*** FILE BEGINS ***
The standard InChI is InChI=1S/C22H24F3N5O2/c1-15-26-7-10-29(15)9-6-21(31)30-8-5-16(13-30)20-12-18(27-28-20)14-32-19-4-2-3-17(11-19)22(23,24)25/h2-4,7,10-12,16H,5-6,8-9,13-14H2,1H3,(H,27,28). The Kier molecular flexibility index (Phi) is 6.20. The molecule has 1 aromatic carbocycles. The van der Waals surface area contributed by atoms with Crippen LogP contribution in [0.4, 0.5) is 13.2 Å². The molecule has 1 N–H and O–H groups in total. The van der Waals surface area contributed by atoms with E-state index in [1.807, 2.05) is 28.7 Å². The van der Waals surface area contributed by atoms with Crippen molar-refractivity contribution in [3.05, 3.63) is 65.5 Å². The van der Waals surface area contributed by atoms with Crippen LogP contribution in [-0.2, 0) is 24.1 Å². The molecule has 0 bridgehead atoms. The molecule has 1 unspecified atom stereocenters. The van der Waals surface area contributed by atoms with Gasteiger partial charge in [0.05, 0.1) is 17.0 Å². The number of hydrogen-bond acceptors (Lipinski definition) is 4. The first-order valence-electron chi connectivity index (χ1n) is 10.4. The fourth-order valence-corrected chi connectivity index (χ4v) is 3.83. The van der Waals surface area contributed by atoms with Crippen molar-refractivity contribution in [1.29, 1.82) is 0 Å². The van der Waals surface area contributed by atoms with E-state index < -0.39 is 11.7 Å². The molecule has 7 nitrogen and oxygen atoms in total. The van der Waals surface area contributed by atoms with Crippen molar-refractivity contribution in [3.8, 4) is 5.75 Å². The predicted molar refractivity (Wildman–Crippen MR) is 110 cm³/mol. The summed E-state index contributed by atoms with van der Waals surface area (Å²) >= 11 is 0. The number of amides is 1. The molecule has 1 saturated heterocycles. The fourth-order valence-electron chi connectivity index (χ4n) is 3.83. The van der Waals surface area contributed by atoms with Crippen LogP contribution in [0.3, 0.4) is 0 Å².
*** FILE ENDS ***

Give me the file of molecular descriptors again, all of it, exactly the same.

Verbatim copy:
The standard InChI is InChI=1S/C22H24F3N5O2/c1-15-26-7-10-29(15)9-6-21(31)30-8-5-16(13-30)20-12-18(27-28-20)14-32-19-4-2-3-17(11-19)22(23,24)25/h2-4,7,10-12,16H,5-6,8-9,13-14H2,1H3,(H,27,28). The Kier molecular flexibility index (Phi) is 6.20. The molecule has 1 aromatic carbocycles. The van der Waals surface area contributed by atoms with Crippen LogP contribution in [0.4, 0.5) is 13.2 Å². The molecule has 1 N–H and O–H groups in total. The van der Waals surface area contributed by atoms with E-state index in [1.807, 2.05) is 28.7 Å². The van der Waals surface area contributed by atoms with Crippen molar-refractivity contribution in [3.05, 3.63) is 65.5 Å². The van der Waals surface area contributed by atoms with Crippen LogP contribution in [-0.2, 0) is 24.1 Å². The molecule has 0 bridgehead atoms. The molecule has 1 unspecified atom stereocenters. The van der Waals surface area contributed by atoms with Gasteiger partial charge in [0.05, 0.1) is 17.0 Å². The number of hydrogen-bond acceptors (Lipinski definition) is 4. The first-order valence-electron chi connectivity index (χ1n) is 10.4. The fourth-order valence-corrected chi connectivity index (χ4v) is 3.83. The van der Waals surface area contributed by atoms with Crippen molar-refractivity contribution in [1.29, 1.82) is 0 Å². The van der Waals surface area contributed by atoms with E-state index < -0.39 is 11.7 Å². The molecule has 7 nitrogen and oxygen atoms in total. The van der Waals surface area contributed by atoms with Crippen molar-refractivity contribution in [3.8, 4) is 5.75 Å². The predicted molar refractivity (Wildman–Crippen MR) is 110 cm³/mol. The summed E-state index contributed by atoms with van der Waals surface area (Å²) >= 11 is 0. The number of amides is 1. The molecule has 1 saturated heterocycles. The fourth-order valence-electron chi connectivity index (χ4n) is 3.83. The van der Waals surface area contributed by atoms with Crippen LogP contribution in [0.3, 0.4) is 0 Å².